I don’t doubt that the majority of Canadian professors work hard – very hard indeed, actually.  Not all, of course; but on the whole, absolutely.  In fact, some data from the 2007-08 Changing Academic Profession Survey suggested that Canadian professors might actually work the longest hours of any professors in the world.  And that’s OK, given that the Canadian professoriate is also the best-paid in the world.   Maybe the two are linked.  Not directly of course; nobody actually correlates pay to effort in Canadian higher education.  But overall, maybe we’re getting a good deal: high-paid, hard-working professors. Nothing wrong with that.

So, how to interpret a demand for less work such as that contained in the Berg-Seeber piece?

The most cynical answer I suppose, would be: hey, look, two profs who want to work less for the same pay?  But this is perhaps too churlish.  The authors do after all make a less-is-more argument – that they will be better academics if they have more downtime.  One could imagine a deal that trades time for performance.  That is, say we could come up with a performance metric for professors that lets them reduce their hours, provided they hit particular targets.  But of course the metricization of higher education is something else the authors rail against, so that’s probably not an option, either.

This leaves a third possibility: why not let professors trade salary for time?  If you want to be on a 40-hour/week track instead of a 55-hour/week track, do it – but take a pay cut.  Sounds fair to me.  Of course, the only way to implement this is to have a system in which management actually pays attention to workload in a systematic way.  We don’t have that here in Canada – but other places do (notably Australia).  Maybe it’s time we moved in that direction?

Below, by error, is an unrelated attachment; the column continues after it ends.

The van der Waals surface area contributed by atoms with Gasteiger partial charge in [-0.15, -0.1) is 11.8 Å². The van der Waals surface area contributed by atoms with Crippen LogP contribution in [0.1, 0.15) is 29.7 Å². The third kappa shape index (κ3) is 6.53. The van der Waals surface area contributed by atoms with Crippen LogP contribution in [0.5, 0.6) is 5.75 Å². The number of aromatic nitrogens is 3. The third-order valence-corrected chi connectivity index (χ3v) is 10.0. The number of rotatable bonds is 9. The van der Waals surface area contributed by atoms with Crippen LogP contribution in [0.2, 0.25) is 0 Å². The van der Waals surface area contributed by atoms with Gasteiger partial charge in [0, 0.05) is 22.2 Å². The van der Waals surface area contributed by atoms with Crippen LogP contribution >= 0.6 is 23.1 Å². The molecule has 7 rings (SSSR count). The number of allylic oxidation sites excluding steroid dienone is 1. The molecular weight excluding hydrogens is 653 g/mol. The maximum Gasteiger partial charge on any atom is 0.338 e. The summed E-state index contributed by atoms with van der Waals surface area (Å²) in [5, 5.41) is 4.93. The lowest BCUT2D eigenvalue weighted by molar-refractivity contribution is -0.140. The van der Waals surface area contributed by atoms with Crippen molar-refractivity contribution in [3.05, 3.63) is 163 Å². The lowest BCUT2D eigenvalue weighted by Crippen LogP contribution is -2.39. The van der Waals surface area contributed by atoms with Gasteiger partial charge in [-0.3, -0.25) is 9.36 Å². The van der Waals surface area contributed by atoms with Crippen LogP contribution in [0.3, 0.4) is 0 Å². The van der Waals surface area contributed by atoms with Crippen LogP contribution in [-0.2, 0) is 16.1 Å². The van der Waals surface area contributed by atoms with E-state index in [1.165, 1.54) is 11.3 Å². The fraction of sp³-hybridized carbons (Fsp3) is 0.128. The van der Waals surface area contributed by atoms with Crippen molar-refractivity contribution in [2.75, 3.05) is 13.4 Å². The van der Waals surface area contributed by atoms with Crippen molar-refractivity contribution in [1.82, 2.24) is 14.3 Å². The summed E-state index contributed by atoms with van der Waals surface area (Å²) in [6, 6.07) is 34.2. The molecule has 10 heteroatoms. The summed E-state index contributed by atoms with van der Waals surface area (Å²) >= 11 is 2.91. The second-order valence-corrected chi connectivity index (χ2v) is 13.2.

One final point.  The authors locate the source of stress in the academy as the university’s “corporatization”.  This is a hard claim to evaluate without knowing which of the myriad definitions of “corporatization” they are using, but let me simply suggest an alternative explanation. Maybe, just maybe, the academic rat-race is a product of really bright, driven people pushing themselves even harder when they are surrounded by other bright, driven people.  That is, it’s an emergent property of academia itself, rather than something imposed from without by mean old administrators.

March 28

Metaphors and Similes

I recently came across this little blogpost from the UK bemoaning the fact that the Vice-Chancellor of Imperial College described professors as “like small business owners”.  The poster then went on to wonder: “if professors are small businesses, what kind of micro-state is the contemporary university?”

Interesting question.  The thing is, on our side of the pond at least, the idea that a university is something less than the sum of its parts has been pretty common for awhile now.  It was Robert Hutchins,  influential President of the University of Chicago from 1929 to 1945, who once described the university as “a series of separate schools and departments held together by a central heating system”.  This was an astute observation about the nature of universities and their relationships with the disciplines that inhabited them.